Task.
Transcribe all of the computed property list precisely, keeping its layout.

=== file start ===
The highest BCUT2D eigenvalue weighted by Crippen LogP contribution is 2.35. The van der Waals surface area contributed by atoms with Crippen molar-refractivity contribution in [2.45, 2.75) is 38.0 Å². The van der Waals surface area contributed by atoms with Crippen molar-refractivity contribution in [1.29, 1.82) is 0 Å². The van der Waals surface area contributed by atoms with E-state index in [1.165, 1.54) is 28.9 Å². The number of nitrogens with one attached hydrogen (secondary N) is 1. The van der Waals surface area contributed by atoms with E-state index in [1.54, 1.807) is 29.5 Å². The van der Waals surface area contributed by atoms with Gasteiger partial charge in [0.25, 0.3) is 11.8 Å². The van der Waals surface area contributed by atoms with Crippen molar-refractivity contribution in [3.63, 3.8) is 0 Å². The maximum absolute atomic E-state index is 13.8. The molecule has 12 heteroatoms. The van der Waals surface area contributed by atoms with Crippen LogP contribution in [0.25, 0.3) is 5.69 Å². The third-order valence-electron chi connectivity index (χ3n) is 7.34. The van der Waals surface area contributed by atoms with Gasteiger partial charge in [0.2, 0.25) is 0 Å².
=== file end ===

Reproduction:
The highest BCUT2D eigenvalue weighted by Crippen LogP contribution is 2.35. The van der Waals surface area contributed by atoms with Crippen molar-refractivity contribution in [2.45, 2.75) is 38.0 Å². The van der Waals surface area contributed by atoms with Crippen molar-refractivity contribution in [1.29, 1.82) is 0 Å². The van der Waals surface area contributed by atoms with E-state index in [1.165, 1.54) is 28.9 Å². The number of nitrogens with one attached hydrogen (secondary N) is 1. The van der Waals surface area contributed by atoms with E-state index in [1.54, 1.807) is 29.5 Å². The van der Waals surface area contributed by atoms with Gasteiger partial charge in [0.25, 0.3) is 11.8 Å². The van der Waals surface area contributed by atoms with Crippen molar-refractivity contribution in [3.63, 3.8) is 0 Å². The maximum absolute atomic E-state index is 13.8. The molecule has 12 heteroatoms. The van der Waals surface area contributed by atoms with Crippen LogP contribution in [0.25, 0.3) is 5.69 Å². The third-order valence-electron chi connectivity index (χ3n) is 7.34. The van der Waals surface area contributed by atoms with Gasteiger partial charge in [0.2, 0.25) is 0 Å².